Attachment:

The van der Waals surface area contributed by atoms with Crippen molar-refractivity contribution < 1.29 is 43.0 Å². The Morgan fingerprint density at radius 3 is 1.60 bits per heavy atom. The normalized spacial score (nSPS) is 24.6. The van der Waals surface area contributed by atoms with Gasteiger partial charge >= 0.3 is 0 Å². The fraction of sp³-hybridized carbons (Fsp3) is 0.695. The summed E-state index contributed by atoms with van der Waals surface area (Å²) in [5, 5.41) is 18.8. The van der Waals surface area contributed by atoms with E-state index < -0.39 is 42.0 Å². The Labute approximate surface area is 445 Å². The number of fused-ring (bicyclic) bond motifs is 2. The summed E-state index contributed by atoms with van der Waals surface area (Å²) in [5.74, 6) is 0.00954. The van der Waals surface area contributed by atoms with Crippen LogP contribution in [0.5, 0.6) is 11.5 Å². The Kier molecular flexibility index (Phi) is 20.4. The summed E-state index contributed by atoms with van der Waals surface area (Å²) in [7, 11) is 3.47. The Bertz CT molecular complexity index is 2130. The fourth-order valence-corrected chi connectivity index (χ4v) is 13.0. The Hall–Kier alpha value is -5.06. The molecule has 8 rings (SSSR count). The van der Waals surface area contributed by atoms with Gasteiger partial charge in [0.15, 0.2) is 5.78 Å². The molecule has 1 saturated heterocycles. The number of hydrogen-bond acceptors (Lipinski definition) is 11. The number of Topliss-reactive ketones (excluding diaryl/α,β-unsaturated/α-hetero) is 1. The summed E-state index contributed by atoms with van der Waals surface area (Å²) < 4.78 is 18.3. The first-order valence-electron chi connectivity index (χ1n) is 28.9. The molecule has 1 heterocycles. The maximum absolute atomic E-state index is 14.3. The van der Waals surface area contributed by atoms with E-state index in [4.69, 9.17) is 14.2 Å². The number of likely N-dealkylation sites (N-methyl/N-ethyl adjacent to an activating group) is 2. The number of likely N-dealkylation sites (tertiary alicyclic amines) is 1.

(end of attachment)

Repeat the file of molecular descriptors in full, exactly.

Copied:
The van der Waals surface area contributed by atoms with Crippen molar-refractivity contribution < 1.29 is 43.0 Å². The Morgan fingerprint density at radius 3 is 1.60 bits per heavy atom. The normalized spacial score (nSPS) is 24.6. The van der Waals surface area contributed by atoms with Gasteiger partial charge >= 0.3 is 0 Å². The fraction of sp³-hybridized carbons (Fsp3) is 0.695. The summed E-state index contributed by atoms with van der Waals surface area (Å²) in [5, 5.41) is 18.8. The van der Waals surface area contributed by atoms with E-state index < -0.39 is 42.0 Å². The Labute approximate surface area is 445 Å². The number of fused-ring (bicyclic) bond motifs is 2. The summed E-state index contributed by atoms with van der Waals surface area (Å²) in [5.74, 6) is 0.00954. The van der Waals surface area contributed by atoms with Crippen LogP contribution in [0.5, 0.6) is 11.5 Å². The Kier molecular flexibility index (Phi) is 20.4. The summed E-state index contributed by atoms with van der Waals surface area (Å²) in [7, 11) is 3.47. The Bertz CT molecular complexity index is 2130. The fourth-order valence-corrected chi connectivity index (χ4v) is 13.0. The Hall–Kier alpha value is -5.06. The molecule has 8 rings (SSSR count). The van der Waals surface area contributed by atoms with Gasteiger partial charge in [0.15, 0.2) is 5.78 Å². The molecule has 1 saturated heterocycles. The number of hydrogen-bond acceptors (Lipinski definition) is 11. The number of Topliss-reactive ketones (excluding diaryl/α,β-unsaturated/α-hetero) is 1. The summed E-state index contributed by atoms with van der Waals surface area (Å²) < 4.78 is 18.3. The first-order valence-electron chi connectivity index (χ1n) is 28.9. The molecule has 1 heterocycles. The maximum absolute atomic E-state index is 14.3. The van der Waals surface area contributed by atoms with E-state index in [4.69, 9.17) is 14.2 Å². The number of likely N-dealkylation sites (N-methyl/N-ethyl adjacent to an activating group) is 2. The number of likely N-dealkylation sites (tertiary alicyclic amines) is 1.